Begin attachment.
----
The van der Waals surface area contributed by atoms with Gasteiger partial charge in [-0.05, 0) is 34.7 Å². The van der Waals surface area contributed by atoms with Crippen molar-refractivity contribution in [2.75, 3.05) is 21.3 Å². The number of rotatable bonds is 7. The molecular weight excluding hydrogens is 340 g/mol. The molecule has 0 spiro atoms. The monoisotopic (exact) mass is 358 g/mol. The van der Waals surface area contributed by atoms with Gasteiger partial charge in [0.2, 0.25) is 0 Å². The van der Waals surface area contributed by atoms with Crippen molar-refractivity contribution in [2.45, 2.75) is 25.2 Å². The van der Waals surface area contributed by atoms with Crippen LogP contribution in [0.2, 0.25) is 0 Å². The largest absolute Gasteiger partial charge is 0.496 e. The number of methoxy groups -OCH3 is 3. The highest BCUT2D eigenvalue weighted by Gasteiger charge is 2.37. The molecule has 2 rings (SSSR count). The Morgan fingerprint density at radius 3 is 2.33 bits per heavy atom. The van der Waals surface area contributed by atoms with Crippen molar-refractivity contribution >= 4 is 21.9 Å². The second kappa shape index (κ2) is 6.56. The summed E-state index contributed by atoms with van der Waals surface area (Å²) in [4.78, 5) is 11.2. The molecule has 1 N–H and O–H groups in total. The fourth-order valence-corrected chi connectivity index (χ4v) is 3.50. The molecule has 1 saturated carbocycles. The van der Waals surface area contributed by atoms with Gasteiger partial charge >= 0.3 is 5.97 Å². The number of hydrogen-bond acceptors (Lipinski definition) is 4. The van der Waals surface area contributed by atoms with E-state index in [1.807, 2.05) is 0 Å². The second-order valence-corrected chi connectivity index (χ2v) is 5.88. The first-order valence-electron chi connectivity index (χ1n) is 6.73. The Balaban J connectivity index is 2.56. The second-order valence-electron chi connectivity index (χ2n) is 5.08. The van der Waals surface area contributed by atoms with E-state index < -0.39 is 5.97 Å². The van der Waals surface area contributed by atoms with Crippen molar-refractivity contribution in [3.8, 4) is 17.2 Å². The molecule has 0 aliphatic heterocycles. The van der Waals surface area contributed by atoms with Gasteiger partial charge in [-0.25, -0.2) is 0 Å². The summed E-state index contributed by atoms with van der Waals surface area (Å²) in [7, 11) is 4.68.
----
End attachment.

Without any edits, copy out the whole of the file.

The van der Waals surface area contributed by atoms with Gasteiger partial charge in [-0.05, 0) is 34.7 Å². The van der Waals surface area contributed by atoms with Crippen molar-refractivity contribution in [2.75, 3.05) is 21.3 Å². The number of rotatable bonds is 7. The molecular weight excluding hydrogens is 340 g/mol. The molecule has 0 spiro atoms. The monoisotopic (exact) mass is 358 g/mol. The van der Waals surface area contributed by atoms with Gasteiger partial charge in [0.2, 0.25) is 0 Å². The van der Waals surface area contributed by atoms with Crippen molar-refractivity contribution in [2.45, 2.75) is 25.2 Å². The van der Waals surface area contributed by atoms with Crippen LogP contribution in [0.2, 0.25) is 0 Å². The largest absolute Gasteiger partial charge is 0.496 e. The number of methoxy groups -OCH3 is 3. The highest BCUT2D eigenvalue weighted by Gasteiger charge is 2.37. The molecule has 2 rings (SSSR count). The Morgan fingerprint density at radius 3 is 2.33 bits per heavy atom. The van der Waals surface area contributed by atoms with Crippen molar-refractivity contribution >= 4 is 21.9 Å². The second kappa shape index (κ2) is 6.56. The summed E-state index contributed by atoms with van der Waals surface area (Å²) in [4.78, 5) is 11.2. The molecule has 1 N–H and O–H groups in total. The fourth-order valence-corrected chi connectivity index (χ4v) is 3.50. The molecule has 1 saturated carbocycles. The van der Waals surface area contributed by atoms with Gasteiger partial charge >= 0.3 is 5.97 Å². The number of hydrogen-bond acceptors (Lipinski definition) is 4. The van der Waals surface area contributed by atoms with E-state index in [1.807, 2.05) is 0 Å². The second-order valence-corrected chi connectivity index (χ2v) is 5.88. The first-order valence-electron chi connectivity index (χ1n) is 6.73. The Balaban J connectivity index is 2.56. The second-order valence-electron chi connectivity index (χ2n) is 5.08. The van der Waals surface area contributed by atoms with E-state index < -0.39 is 5.97 Å². The van der Waals surface area contributed by atoms with Crippen molar-refractivity contribution in [3.8, 4) is 17.2 Å². The molecule has 0 aliphatic heterocycles. The van der Waals surface area contributed by atoms with Gasteiger partial charge in [-0.25, -0.2) is 0 Å². The summed E-state index contributed by atoms with van der Waals surface area (Å²) in [7, 11) is 4.68.